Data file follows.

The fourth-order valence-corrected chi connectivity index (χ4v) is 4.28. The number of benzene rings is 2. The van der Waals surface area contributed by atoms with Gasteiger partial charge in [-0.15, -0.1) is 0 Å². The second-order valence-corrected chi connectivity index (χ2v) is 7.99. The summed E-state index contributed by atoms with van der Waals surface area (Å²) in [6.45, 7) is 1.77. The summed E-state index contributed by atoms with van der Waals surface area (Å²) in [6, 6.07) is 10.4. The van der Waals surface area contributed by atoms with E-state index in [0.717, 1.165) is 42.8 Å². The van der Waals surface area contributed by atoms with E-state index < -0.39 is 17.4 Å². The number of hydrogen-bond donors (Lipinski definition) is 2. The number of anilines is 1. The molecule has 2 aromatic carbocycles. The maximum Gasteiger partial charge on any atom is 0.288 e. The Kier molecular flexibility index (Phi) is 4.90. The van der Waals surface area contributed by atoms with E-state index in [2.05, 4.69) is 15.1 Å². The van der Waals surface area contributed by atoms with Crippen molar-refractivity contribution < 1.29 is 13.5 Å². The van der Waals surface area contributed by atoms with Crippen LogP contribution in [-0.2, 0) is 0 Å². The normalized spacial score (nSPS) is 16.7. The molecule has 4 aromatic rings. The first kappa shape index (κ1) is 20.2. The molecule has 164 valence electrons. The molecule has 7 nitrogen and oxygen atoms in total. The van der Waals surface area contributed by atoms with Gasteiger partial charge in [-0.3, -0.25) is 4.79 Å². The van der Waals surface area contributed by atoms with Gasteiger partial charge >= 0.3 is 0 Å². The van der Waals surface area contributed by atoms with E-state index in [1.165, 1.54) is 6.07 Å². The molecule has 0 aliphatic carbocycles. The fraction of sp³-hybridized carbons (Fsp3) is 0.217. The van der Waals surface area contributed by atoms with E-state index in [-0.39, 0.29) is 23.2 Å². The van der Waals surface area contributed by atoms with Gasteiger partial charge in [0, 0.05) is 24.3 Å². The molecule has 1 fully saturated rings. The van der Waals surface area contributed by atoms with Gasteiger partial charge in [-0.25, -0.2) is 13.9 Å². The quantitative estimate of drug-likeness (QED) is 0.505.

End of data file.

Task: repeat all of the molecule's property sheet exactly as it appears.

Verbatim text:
The fourth-order valence-corrected chi connectivity index (χ4v) is 4.28. The number of benzene rings is 2. The van der Waals surface area contributed by atoms with Gasteiger partial charge in [-0.15, -0.1) is 0 Å². The second-order valence-corrected chi connectivity index (χ2v) is 7.99. The summed E-state index contributed by atoms with van der Waals surface area (Å²) in [6.45, 7) is 1.77. The summed E-state index contributed by atoms with van der Waals surface area (Å²) in [6, 6.07) is 10.4. The van der Waals surface area contributed by atoms with E-state index in [0.717, 1.165) is 42.8 Å². The van der Waals surface area contributed by atoms with E-state index < -0.39 is 17.4 Å². The number of hydrogen-bond donors (Lipinski definition) is 2. The number of anilines is 1. The molecule has 2 aromatic carbocycles. The maximum Gasteiger partial charge on any atom is 0.288 e. The Kier molecular flexibility index (Phi) is 4.90. The van der Waals surface area contributed by atoms with E-state index in [2.05, 4.69) is 15.1 Å². The van der Waals surface area contributed by atoms with Crippen molar-refractivity contribution < 1.29 is 13.5 Å². The van der Waals surface area contributed by atoms with Crippen LogP contribution in [-0.2, 0) is 0 Å². The normalized spacial score (nSPS) is 16.7. The molecule has 4 aromatic rings. The first kappa shape index (κ1) is 20.2. The molecule has 164 valence electrons. The molecule has 7 nitrogen and oxygen atoms in total. The van der Waals surface area contributed by atoms with Gasteiger partial charge in [-0.3, -0.25) is 4.79 Å². The van der Waals surface area contributed by atoms with Gasteiger partial charge >= 0.3 is 0 Å². The van der Waals surface area contributed by atoms with E-state index in [1.165, 1.54) is 6.07 Å². The molecule has 0 aliphatic carbocycles. The fraction of sp³-hybridized carbons (Fsp3) is 0.217. The van der Waals surface area contributed by atoms with E-state index in [-0.39, 0.29) is 23.2 Å². The van der Waals surface area contributed by atoms with Gasteiger partial charge in [0, 0.05) is 24.3 Å². The molecule has 1 fully saturated rings. The van der Waals surface area contributed by atoms with Gasteiger partial charge in [-0.25, -0.2) is 13.9 Å². The quantitative estimate of drug-likeness (QED) is 0.505.